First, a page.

Patrick Wardle, director of research at Synack has already demonstrated another method, called Apple dylib hijacking, to bypass Apple GateKeeper.
Since the introduction of the Apple Gatekeeper by MAC OSX, many researchers have focused their attention in trying to find flaws affecting it due to bypass Apple security and gain control of a device.
Patrick Wardle, director of research at Synack has already demonstrated another method called Apple dylib hijacking.
Today at Virus Bulletin in Prague, Patrick Wardle will again do another demonstration in how to bypass Gatekeeper, something that he is being working for some time now.
We don't have many details but Patrick Wardle guaranteed that he shared his findings with Apple and the company is working on a patch to fix the issue.
The method that Patrick Wardle will demonstrate can require some " re-architecting" of the OS, in order to fully exploit the Apple Gatekeeper.
As you probably know, Apple Gatekeeper runs a number of checks before allowing a App to run, in fact you will not be able to execute code that wasn't signed by an Apple developer, you will not be able to run apps that weren't downloaded from Apple's store if the device is not jailbreaked of course.
What Patrick Wardle says is that the Apple Gatekeeper is falling to check if the app is running or loading other apps, or libraries. If you are able to convince the user into downloading a signed, but infected app from a third-party source, you could load a malicious library into a directory over an insecure HTTP download.
In the tests that Wardle did, he used signed Apple binaries and crafted them for his attack, in order to look like a DMG file, and tricking the user into downloading it. For the user all will look normal since it will look like a traditional app icon, but when executed, the DMG file will search for a malicious executable and run it.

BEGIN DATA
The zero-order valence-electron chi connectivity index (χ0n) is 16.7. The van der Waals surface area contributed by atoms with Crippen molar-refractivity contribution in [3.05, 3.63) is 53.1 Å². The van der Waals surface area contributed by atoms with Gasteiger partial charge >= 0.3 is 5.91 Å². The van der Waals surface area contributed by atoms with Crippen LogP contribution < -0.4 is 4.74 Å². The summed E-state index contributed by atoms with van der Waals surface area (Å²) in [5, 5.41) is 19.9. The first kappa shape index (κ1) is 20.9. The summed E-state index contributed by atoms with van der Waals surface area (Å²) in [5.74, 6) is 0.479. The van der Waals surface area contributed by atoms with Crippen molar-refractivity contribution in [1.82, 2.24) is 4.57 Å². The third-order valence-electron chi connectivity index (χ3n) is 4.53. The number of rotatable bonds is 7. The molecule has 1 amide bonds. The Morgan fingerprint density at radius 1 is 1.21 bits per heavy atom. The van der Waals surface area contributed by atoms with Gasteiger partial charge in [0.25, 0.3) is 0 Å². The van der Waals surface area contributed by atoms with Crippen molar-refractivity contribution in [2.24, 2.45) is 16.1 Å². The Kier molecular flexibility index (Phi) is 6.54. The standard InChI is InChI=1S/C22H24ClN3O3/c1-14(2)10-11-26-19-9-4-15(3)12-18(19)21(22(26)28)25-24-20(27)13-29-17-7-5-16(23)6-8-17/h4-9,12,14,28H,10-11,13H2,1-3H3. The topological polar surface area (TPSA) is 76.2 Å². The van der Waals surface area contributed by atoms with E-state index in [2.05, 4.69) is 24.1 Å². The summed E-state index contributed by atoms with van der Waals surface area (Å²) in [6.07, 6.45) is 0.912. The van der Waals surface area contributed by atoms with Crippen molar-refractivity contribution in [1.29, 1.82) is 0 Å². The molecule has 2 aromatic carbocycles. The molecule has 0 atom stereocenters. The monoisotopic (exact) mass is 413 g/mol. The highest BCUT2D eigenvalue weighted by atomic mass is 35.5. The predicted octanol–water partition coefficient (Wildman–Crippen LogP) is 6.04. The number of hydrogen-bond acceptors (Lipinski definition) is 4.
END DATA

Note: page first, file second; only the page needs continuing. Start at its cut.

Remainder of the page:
"It's not super complicated, but it effectively completely bypasses Gatekeeper," This provides hackers the ability to go back to their old tricks of infecting users via Trojans, rogue AV scams or infect applications on Pirate Bay. More worrisome to me is this would allow more sophisticated adversaries to have network access. Nation states with higher level access, they see insecure downloads, they can swap in this legitimate Apple binary and this malicious binary as well and man-in-the-middle the attack and Gatekeeper won't protect users from it anymore." Said Wardle,
Regarding OS versions affected by the Apple GateKeeper Bypass, Wardle believes that all versions, including the new El Capitan are affected, and he run his tests in an El Capitan beta version.
"In my opinion, Gatekeeper is a good idea. Apple touts it as one of the cornerstones of their security posture as why Macs are more secure. But the reality is that sure Gatekeeper can protect naïve users from lame attackers, but sophisticated adversaries, I don't think Gatekeeper is a stumbling block at all," ."It's not really a bug, but a limitation of Gatekeeper. I think fixing this requires significant code changes. It's not like they can just patch a buffer overflow with an extra check. This will take some significant changes."
"If the application or dynamic library is from the Internet, let's check to see if it conforms to the users' settings, make sure it's signed or from the App Store. We could do that, and that would generically stop an attack," Wardle said. "When the Apple trusted executable launches the second executable that is unsigned and untrusted, their runtime hook would detect that. They already have a framework in place where they're hooking runtime executions and examining things; I think they could extend it further to validate that."
We can only wait and see what Apple will do with this, since the problem is related with the Apple Gatekeeper core, the way it was design, so does that mean that Apple will redesigned Gatekeeper? Time will tell.